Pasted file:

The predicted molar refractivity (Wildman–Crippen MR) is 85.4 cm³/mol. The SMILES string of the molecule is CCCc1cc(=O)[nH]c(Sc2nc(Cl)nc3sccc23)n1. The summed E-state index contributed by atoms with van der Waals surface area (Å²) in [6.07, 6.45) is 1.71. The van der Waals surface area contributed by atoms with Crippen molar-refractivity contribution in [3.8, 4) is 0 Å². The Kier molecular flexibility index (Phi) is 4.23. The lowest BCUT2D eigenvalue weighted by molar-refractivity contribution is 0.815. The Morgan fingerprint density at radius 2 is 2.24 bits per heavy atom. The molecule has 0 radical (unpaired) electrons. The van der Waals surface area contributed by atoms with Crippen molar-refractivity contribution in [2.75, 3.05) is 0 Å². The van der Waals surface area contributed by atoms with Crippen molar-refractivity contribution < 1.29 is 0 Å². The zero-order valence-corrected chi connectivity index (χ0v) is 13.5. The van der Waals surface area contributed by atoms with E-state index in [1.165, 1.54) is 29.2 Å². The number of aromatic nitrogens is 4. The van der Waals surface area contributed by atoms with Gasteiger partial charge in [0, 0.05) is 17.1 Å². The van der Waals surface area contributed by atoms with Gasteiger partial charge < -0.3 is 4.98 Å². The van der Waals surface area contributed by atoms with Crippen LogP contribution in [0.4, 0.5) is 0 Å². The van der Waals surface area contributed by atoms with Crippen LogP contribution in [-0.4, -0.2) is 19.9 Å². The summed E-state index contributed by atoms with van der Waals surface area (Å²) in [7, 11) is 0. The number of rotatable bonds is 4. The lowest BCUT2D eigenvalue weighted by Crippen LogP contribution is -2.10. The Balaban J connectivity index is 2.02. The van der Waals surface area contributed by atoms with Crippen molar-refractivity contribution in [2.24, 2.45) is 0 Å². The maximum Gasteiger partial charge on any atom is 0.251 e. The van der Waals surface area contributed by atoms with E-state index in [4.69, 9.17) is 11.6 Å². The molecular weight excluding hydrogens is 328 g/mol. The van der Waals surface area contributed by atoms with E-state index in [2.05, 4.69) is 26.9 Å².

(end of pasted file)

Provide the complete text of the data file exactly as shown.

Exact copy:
The predicted molar refractivity (Wildman–Crippen MR) is 85.4 cm³/mol. The SMILES string of the molecule is CCCc1cc(=O)[nH]c(Sc2nc(Cl)nc3sccc23)n1. The summed E-state index contributed by atoms with van der Waals surface area (Å²) in [6.07, 6.45) is 1.71. The van der Waals surface area contributed by atoms with Crippen molar-refractivity contribution in [3.8, 4) is 0 Å². The Kier molecular flexibility index (Phi) is 4.23. The lowest BCUT2D eigenvalue weighted by molar-refractivity contribution is 0.815. The Morgan fingerprint density at radius 2 is 2.24 bits per heavy atom. The molecule has 0 radical (unpaired) electrons. The van der Waals surface area contributed by atoms with Crippen molar-refractivity contribution in [2.75, 3.05) is 0 Å². The van der Waals surface area contributed by atoms with Crippen molar-refractivity contribution < 1.29 is 0 Å². The zero-order valence-corrected chi connectivity index (χ0v) is 13.5. The van der Waals surface area contributed by atoms with E-state index in [1.165, 1.54) is 29.2 Å². The number of aromatic nitrogens is 4. The van der Waals surface area contributed by atoms with Gasteiger partial charge in [0, 0.05) is 17.1 Å². The van der Waals surface area contributed by atoms with Gasteiger partial charge < -0.3 is 4.98 Å². The van der Waals surface area contributed by atoms with Crippen LogP contribution in [0.4, 0.5) is 0 Å². The van der Waals surface area contributed by atoms with Crippen LogP contribution in [-0.4, -0.2) is 19.9 Å². The summed E-state index contributed by atoms with van der Waals surface area (Å²) in [7, 11) is 0. The number of rotatable bonds is 4. The lowest BCUT2D eigenvalue weighted by Crippen LogP contribution is -2.10. The Balaban J connectivity index is 2.02. The van der Waals surface area contributed by atoms with Crippen molar-refractivity contribution in [2.24, 2.45) is 0 Å². The maximum Gasteiger partial charge on any atom is 0.251 e. The van der Waals surface area contributed by atoms with E-state index in [4.69, 9.17) is 11.6 Å². The molecular weight excluding hydrogens is 328 g/mol. The van der Waals surface area contributed by atoms with E-state index in [2.05, 4.69) is 26.9 Å².